Saturday, December 13, 2014

Rapid Cycle Testing

I'm still experimenting with TDD, and the  jury  is  still  out.  As with so many religious wars, I suspect the best advice is to strive for balance.

But one thing that I'm completely sold on is Rapid Cycle Testing.  (Not to be confused with Short Time Horizon Designing, which I'm *not* sold on.)  To the degree that you *do* write automated tests, they should be executed frequently.  How frequently?  Well...
  • How about once per release cycle, right before code freeze?
  • How about once a week?
  • How about once a day, as part of the "nightly" build?
  • How about several times a day, as part of each developer build?
  • How about every time you save a source file from your editor?
Working with Clojure and Midje's autotest has sold me on that last one.  It is only practical for simple tests which execute very quickly, but so far that is what most of my unit tests have turned out to be.


Being somebody who enjoys learning new things, I decided to do some Ruby learning.  When I learn a new thing, I like to experiment and take notes.  I have files named "learning_lisp.txt" and more recently "learning_clojure.txt".  These files have small examples of source code with minimal explanation; they aren't intended to be useful for somebody else, but only to trigger my memory.  In particular, they show the results of my experiments.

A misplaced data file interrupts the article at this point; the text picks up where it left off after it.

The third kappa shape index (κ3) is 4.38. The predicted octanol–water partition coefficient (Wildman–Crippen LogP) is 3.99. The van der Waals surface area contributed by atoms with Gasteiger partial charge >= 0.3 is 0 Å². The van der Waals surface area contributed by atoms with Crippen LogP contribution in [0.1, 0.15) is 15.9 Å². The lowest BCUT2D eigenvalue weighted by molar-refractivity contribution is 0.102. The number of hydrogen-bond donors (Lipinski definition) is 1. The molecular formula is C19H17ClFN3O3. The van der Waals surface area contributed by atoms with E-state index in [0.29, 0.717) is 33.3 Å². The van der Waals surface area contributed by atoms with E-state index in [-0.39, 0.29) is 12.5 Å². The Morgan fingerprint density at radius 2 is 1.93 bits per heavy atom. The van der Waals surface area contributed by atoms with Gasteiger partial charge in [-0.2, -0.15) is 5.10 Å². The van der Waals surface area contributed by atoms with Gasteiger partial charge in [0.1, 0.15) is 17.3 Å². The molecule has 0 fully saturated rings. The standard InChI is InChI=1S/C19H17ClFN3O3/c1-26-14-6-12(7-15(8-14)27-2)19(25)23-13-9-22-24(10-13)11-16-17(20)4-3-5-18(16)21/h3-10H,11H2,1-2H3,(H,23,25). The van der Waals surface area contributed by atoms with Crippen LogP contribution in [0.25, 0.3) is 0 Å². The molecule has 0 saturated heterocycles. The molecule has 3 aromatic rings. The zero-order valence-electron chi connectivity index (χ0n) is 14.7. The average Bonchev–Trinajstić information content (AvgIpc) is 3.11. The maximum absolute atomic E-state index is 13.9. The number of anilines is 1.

The other day I saw this post, in which the author describes writing unit tests as he learns Ruby.   This made complete sense to me, and I wish I had seen that post a year ago!  Now that I'm learning Ruby, my notes file is "learning_ruby.rb" ... ".rb" instead of ".txt".  My experiments are entered in there instead of just typed interactively in a REPL.  I've only just started, and I'm not sure if I'll stick with it, but I really like the idea of having my notes file be executable; if nothing else, it catches my typos.

Unfortunately, Ruby doesn't have a Midje-like autotest that I know of, so I wrote my own.  I'm sure this will need to evolve significantly over time, especially as I work on larger projects, but here's my "start small" approach.  Note that this is Unix-centric (I use it on my Mac):

    fswatch  -i "\.rb$" -e ".*" . | xargs -n1 ./

where "" contains little more than:

    echo "========================================="
    ruby $*

Note, I don't think fswatch comes with Mac out of the box.  I used Homebrew's:

    brew install fswatch

I love this setup!  I have my "learning_ruby.rb" file in my editor and my Ruby book open.  I see a new function, and I enter a couple of experiments in my ".rb" file and save it.  The "fswatch" window immediately runs it and shows me the results.  Talk about instant gratification!


John Jacobsen said...

Interesting note about fswatch, which I didn't know about. Shameless plug: you might also be interested in (blog post: It's quite a bit simpler in design than fswatch (it requires a Python installation as well as PIP or similar to install), but I have used it for years (and use it for situations where Midje won't work).

Steve Ford said...

Good stuff! I'll check it out.